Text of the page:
Review: Sun-Sniper Back-Pack Strap

  • Material: Nylon
  • Reinforcement: Steel Cable
  • Attachment Method: Gun Metal Gray Carabiners
  • Price: $64.74
My Thoughts:
I love throwing a backpack over my shoulder and spending a day exploring a new city or hiking the back country.  I also love carrying my camera on a sling-style strap for easy access while walking.  The problem is sling-style straps aren't always compatible with the shoulder straps of backpacks.  I was constantly readjusting the sling, either wearing it over or under the backpack's shoulder straps.  No matter the configuration, I was never comfortable and found myself tossing my camera back in the backpack.

Image courtesy of Sun Sniper
I finally said, 'Enough' after becoming frustrated with the setup while photographing wild horses and began searching for an alternative.  It was at that time I discovered the Sun-Sniper Back-Pack Strap.  The design, which utilizes two carabiners attached their patented steel cable reinforced strap to virtually any backpack, was so simple I had to give it a shot.

Upon opening the packing, I was immediately impressed with the strap's quality of construction and components.  In no time I had the strap attached to my backpack and I was out the door for a hike.  I chose to attached the top carabiner to the D-ring on my right shoulder strap and the lower D-ring to same shoulder strap's nylon webbing as this would allow me to easily take the backpack on and off without having to disconnect the strap.  The Back-Pack Strap was easy to adjust for my torso length, allowing the camera to sit at my hip, and I spent the afternoon hiking and photographing along the North Platte River.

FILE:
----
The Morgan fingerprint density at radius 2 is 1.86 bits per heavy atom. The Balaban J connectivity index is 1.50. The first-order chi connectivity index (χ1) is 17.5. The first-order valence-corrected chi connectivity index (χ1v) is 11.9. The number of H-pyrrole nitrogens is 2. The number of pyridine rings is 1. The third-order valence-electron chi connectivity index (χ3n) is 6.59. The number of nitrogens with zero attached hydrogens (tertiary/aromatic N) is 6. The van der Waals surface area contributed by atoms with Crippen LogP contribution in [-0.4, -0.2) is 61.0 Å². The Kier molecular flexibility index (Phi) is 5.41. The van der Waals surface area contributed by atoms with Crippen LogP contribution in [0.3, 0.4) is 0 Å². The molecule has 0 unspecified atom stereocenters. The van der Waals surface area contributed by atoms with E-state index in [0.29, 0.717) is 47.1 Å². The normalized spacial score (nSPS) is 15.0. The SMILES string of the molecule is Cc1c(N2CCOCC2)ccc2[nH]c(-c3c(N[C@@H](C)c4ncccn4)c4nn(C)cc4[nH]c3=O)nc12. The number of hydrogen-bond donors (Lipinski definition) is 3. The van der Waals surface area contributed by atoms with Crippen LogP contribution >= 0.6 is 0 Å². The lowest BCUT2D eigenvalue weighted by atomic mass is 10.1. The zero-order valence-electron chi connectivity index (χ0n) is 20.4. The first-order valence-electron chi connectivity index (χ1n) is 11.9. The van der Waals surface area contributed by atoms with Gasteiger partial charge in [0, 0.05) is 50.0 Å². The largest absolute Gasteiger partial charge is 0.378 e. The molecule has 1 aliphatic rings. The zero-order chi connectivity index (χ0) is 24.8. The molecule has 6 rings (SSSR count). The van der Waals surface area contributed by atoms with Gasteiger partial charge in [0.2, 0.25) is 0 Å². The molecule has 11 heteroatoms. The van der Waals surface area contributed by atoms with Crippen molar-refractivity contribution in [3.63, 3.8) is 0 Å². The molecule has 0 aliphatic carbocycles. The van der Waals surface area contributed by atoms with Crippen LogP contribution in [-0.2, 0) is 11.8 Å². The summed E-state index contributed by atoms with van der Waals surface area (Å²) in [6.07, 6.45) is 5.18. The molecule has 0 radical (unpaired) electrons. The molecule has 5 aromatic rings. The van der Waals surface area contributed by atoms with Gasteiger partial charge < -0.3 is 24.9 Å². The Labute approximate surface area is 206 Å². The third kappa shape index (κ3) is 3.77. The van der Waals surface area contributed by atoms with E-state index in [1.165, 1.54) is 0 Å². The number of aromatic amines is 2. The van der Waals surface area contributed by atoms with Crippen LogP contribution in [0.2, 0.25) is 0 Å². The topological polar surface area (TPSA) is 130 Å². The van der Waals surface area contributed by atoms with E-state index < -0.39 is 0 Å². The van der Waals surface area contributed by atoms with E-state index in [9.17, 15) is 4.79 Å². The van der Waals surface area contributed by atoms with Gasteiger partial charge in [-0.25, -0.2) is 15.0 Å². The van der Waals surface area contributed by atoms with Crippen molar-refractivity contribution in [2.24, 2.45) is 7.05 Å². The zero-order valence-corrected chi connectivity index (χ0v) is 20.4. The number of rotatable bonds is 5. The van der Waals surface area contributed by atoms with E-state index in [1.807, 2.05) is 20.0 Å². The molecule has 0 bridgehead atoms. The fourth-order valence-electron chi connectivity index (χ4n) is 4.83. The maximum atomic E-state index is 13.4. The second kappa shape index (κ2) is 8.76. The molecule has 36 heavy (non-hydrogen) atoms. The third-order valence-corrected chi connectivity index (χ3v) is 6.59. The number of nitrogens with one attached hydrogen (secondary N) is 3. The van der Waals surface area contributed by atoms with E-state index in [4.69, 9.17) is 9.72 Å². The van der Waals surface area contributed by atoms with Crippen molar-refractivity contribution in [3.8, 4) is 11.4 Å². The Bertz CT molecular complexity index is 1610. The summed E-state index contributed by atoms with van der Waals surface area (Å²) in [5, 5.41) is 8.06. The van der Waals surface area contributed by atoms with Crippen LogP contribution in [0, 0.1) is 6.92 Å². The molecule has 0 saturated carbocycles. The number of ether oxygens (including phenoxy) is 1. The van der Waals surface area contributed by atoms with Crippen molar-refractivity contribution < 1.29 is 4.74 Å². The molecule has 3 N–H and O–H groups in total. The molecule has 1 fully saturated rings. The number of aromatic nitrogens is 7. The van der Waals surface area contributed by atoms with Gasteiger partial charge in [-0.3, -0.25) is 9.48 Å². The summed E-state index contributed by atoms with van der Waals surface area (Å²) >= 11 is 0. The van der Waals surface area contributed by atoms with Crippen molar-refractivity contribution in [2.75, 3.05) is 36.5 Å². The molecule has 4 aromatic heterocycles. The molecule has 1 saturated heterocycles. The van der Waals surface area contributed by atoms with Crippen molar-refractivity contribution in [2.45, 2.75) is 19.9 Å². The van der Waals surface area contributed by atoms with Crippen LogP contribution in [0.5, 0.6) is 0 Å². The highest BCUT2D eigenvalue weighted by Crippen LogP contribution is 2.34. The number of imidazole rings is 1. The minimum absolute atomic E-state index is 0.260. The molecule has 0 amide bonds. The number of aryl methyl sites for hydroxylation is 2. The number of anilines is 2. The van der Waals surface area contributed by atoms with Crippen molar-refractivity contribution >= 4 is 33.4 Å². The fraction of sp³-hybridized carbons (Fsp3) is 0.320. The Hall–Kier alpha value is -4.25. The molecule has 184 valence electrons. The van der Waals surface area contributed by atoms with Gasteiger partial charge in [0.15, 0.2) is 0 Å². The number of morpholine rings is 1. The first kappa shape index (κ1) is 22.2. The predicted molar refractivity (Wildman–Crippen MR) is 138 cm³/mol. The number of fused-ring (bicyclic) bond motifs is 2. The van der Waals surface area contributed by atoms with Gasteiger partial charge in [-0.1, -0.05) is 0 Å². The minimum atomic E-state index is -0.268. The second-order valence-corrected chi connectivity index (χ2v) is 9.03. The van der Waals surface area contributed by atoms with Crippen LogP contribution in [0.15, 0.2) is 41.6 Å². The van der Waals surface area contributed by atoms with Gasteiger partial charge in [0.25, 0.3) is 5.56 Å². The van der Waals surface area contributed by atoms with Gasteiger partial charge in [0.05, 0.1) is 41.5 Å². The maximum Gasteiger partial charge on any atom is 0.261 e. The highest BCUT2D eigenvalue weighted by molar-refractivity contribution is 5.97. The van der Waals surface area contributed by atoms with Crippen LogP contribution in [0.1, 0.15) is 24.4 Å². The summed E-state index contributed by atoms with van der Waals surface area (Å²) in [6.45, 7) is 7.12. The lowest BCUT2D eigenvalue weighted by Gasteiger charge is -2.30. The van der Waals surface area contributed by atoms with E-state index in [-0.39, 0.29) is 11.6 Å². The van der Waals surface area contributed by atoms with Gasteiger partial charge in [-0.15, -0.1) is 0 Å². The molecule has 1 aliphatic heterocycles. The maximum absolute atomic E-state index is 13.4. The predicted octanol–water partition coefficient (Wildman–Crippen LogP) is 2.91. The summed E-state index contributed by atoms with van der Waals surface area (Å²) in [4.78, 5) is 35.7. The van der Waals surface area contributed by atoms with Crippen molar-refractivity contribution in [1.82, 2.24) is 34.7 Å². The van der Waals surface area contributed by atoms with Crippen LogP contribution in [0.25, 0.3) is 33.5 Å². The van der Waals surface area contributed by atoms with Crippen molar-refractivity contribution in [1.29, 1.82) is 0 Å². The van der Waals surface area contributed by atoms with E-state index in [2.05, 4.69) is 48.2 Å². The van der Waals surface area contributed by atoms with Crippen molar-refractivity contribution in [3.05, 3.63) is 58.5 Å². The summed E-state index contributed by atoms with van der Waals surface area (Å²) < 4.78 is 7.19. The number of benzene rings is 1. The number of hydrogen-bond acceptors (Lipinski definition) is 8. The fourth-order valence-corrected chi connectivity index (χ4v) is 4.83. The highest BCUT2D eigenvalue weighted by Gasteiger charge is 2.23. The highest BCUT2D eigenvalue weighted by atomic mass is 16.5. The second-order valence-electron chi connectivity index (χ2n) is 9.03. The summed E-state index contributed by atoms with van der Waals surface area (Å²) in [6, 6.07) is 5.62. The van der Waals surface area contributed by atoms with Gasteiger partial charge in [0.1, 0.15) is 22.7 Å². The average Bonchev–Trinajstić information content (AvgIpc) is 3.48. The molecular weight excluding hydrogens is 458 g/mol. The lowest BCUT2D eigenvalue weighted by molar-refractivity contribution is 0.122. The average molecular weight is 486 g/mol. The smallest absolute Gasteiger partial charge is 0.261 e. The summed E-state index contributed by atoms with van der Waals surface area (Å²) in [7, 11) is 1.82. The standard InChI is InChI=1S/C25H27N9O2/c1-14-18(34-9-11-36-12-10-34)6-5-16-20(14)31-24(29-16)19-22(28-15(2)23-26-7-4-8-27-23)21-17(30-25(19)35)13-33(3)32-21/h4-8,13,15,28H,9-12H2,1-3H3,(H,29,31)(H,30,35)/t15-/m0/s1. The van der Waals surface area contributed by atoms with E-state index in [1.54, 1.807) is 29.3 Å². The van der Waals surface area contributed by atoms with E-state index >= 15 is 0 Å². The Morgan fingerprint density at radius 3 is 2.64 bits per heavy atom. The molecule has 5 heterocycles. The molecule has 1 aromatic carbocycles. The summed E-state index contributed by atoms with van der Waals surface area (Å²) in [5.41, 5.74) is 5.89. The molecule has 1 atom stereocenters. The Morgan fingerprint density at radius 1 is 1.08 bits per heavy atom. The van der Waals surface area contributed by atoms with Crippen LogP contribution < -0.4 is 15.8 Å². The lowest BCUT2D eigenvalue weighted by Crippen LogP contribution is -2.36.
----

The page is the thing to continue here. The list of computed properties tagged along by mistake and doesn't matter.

I only have one complaint with the design.  While the ball-bearing connector design is rock-solid, I wish there was a way to utilize the quick-disconnect to detach the strap from the camera.  While it is easy to screw the connector onto a camera/lens, you must do this every time you use the strap, or want to connect the camera to a tripod.  I tend to hike with a tripod, and it would be nice to disconnect the strap from the connector and have a connector that could integrate with a ball head plate.

Despite my complaint about the ball-bearing connector's functionality  I really enjoy hiking with my camera attached to this strap.  Since initially testing it back in December, 2012, I have used the strap on several hikes and a weekend photography trip to Yellowstone this past February.  The strap handles the weight of my Nikon D300s, even when attached to my old Nikkor 80-200mm f/2.8 lens.  I am no longer plagued by the discomfort of my previous setup, and no longer have to toss the camera in the backpack to give my shoulders a rest.  I would recommend the Sun-Sniper Back-Pack Strap to anybody who finds themselves wanting to wear a backpack and still have their camera readily accessible while out and about.


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Disclosure of Material Connection: I received the Back-Pack Strap for free from Sun-Sniper